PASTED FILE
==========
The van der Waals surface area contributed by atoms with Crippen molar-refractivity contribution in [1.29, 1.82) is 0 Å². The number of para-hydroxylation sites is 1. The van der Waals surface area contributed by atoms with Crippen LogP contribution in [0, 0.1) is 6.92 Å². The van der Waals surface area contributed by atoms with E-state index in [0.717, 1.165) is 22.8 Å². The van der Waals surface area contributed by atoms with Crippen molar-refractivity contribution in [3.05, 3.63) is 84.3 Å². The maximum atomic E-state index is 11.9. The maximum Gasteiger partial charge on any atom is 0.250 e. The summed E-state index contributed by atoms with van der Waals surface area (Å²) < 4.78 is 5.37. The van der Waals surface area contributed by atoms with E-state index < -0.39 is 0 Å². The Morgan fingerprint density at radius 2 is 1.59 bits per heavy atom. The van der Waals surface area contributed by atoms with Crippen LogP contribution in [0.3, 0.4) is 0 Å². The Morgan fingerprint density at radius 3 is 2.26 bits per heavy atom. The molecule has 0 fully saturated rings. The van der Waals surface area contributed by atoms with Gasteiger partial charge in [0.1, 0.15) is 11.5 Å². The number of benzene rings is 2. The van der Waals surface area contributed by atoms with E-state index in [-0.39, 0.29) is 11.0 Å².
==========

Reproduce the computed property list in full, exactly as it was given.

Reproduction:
The van der Waals surface area contributed by atoms with Crippen molar-refractivity contribution in [1.29, 1.82) is 0 Å². The number of para-hydroxylation sites is 1. The van der Waals surface area contributed by atoms with Crippen LogP contribution in [0, 0.1) is 6.92 Å². The van der Waals surface area contributed by atoms with E-state index in [0.717, 1.165) is 22.8 Å². The van der Waals surface area contributed by atoms with Crippen molar-refractivity contribution in [3.05, 3.63) is 84.3 Å². The maximum atomic E-state index is 11.9. The maximum Gasteiger partial charge on any atom is 0.250 e. The summed E-state index contributed by atoms with van der Waals surface area (Å²) < 4.78 is 5.37. The van der Waals surface area contributed by atoms with E-state index < -0.39 is 0 Å². The Morgan fingerprint density at radius 2 is 1.59 bits per heavy atom. The van der Waals surface area contributed by atoms with Crippen LogP contribution in [0.3, 0.4) is 0 Å². The Morgan fingerprint density at radius 3 is 2.26 bits per heavy atom. The molecule has 0 fully saturated rings. The van der Waals surface area contributed by atoms with Gasteiger partial charge in [0.1, 0.15) is 11.5 Å². The number of benzene rings is 2. The van der Waals surface area contributed by atoms with E-state index in [-0.39, 0.29) is 11.0 Å².